The Clean Water Act’s Murky Regulation Poses Problems

In February, the Supreme Court agreed to decide whether the federal Clean Water Act regulates pollutants that migrate through groundwater. The case concerns a Maui water treatment plant, which injects treated wastewater into the ground. Recently, it was discovered that the wastewater migrated from the injection wells, to groundwater, and out to the Pacific Ocean.

Traditionally, the Clean Water Act was understood to apply to pollution that was discharged directly to a navigable water, so regulation of Maui’s discharges would be a significant expansion.

Despite granting the case, the Supreme Court may not have an opportunity to review it after all. Shortly after the grant, the parties began settlement discussions, reportedly influenced by political concern with the county becoming the focus of a case that could limit the Clean Water Act’s reach. The case was brought by a large environmental-litigation organization, which is also likely attune to the risk that the Supreme Court would rule against its clients.

Two weeks ago, settlement talks hit a snag when a county committee deadlocked, deferring further consideration of the proposed settlement indefinitely. The case won’t be argued until next fall, so there’s still time for the case to settle before the Court could decide it.

Even if the Supreme Court loses this opportunity to decide the issue, there will be no shortage of other opportunities. The theory underlying the case is controversial and has divided lower courts. And it significantly expands federal permitting authority, which the relevant federal agencies seem less than enthusiastic about. The United States has filed an amicus brief arguing the Clean Water Act does not apply and the EPA released a guidance document disclaiming any authority.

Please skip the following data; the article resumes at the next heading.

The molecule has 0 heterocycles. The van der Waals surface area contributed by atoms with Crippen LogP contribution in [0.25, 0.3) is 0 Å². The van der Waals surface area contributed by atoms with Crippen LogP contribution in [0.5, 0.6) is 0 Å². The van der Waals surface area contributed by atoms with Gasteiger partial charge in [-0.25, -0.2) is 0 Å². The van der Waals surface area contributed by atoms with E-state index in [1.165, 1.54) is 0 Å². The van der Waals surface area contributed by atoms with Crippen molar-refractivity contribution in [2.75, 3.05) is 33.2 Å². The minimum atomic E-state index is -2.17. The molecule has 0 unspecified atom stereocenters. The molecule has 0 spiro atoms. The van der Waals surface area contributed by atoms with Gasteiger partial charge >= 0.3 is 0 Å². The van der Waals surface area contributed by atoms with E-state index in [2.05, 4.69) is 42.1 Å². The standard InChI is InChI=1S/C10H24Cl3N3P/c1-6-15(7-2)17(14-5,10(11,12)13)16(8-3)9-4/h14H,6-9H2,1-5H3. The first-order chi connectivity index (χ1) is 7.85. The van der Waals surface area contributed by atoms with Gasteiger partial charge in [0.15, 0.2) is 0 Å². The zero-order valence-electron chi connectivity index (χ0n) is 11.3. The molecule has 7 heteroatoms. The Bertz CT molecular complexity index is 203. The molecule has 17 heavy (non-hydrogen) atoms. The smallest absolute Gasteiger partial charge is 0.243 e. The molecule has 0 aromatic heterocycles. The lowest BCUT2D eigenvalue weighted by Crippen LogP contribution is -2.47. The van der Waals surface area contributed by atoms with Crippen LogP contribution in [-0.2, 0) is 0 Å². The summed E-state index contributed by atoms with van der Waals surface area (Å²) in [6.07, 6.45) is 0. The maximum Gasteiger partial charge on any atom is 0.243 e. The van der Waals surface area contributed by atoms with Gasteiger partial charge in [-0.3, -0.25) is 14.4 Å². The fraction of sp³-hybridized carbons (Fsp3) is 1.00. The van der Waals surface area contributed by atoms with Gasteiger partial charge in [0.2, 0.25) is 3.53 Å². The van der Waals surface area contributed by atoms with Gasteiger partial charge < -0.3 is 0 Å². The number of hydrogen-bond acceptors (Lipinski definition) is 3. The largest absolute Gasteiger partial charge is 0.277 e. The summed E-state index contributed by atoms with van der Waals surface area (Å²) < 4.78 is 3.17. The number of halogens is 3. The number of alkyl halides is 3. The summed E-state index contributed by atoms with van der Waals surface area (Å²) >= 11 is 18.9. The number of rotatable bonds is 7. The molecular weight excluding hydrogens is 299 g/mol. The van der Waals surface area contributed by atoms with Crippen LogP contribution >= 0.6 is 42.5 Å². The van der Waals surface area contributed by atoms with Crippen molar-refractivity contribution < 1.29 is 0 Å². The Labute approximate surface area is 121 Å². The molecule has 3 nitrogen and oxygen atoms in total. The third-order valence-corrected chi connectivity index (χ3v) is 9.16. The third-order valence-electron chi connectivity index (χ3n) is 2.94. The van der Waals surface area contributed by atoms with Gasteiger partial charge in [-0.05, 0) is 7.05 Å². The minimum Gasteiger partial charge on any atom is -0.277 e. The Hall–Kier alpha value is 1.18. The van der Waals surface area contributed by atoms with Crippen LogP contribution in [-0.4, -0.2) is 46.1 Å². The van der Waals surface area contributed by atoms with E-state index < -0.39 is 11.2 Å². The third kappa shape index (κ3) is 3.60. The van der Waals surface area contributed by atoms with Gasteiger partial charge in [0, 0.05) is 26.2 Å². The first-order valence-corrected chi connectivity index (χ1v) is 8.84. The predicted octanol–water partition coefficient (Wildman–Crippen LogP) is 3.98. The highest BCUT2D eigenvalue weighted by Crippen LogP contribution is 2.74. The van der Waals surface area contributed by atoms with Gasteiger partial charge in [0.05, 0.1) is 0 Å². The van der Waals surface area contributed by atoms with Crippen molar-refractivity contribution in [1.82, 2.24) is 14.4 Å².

What’s all the fuss about? From the pro-regulation perspective, this is about making sure industry cannot avoid pollution limits by merely changing where it discharges. The main targets for these lawsuits are injection wells, which discharge into the ground rather than water, and coal ash heaps, which rain may wash into a covered water.

The counter-argument is that this theory makes an already hopelessly opaque regulatory regime even more so. Given that the Clean Water Act applies to all landowners, not just sophisticated industry, ordinary people must be able to apply its standards. Ideally, a farmer should be able to look at his field and know whether it is covered.

That clarity is essential for two reasons. First, it’s necessary to respect fundamental fairness. The Clean Water Act’s penalties are steep. A violator could face anywhere from 1 year to 6 years imprisonment, depending on her culpability. She could also face civil fines of $37,500 per day that she doesn’t restore her land—fines that accumulate at the rate of more than $1 million per month, more than enough to quickly bankrupt most people. Without clear guidance, such punishments—especially when applied to ordinary, innocent activity, like farming or building a home—smack of unfairness.

Second, clear environmental rules make it easier for people to conform their conduct to those rules, avoiding environmental damage in the first place. It is usually much easier and efficient to avoid environmental damage than to remediate it after the fact. Yet, unless regulation is sufficiently clear to serve as a useful guide for human action, it will depend more on ex post enforcement than ex ante compliance. Consequently, clear rules tend to promote better environmental outcomes too.

One of the benefits of free market environmentalism is that, through negotiation, it tends to produce clearer standards tailored to local concerns and needs. Crafting a pollution rule to apply to every type of pollution occurring anywhere in the country is such a difficult challenge that vagueness may be unavoidable. But this problem can be avoided where states and markets play a greater role.

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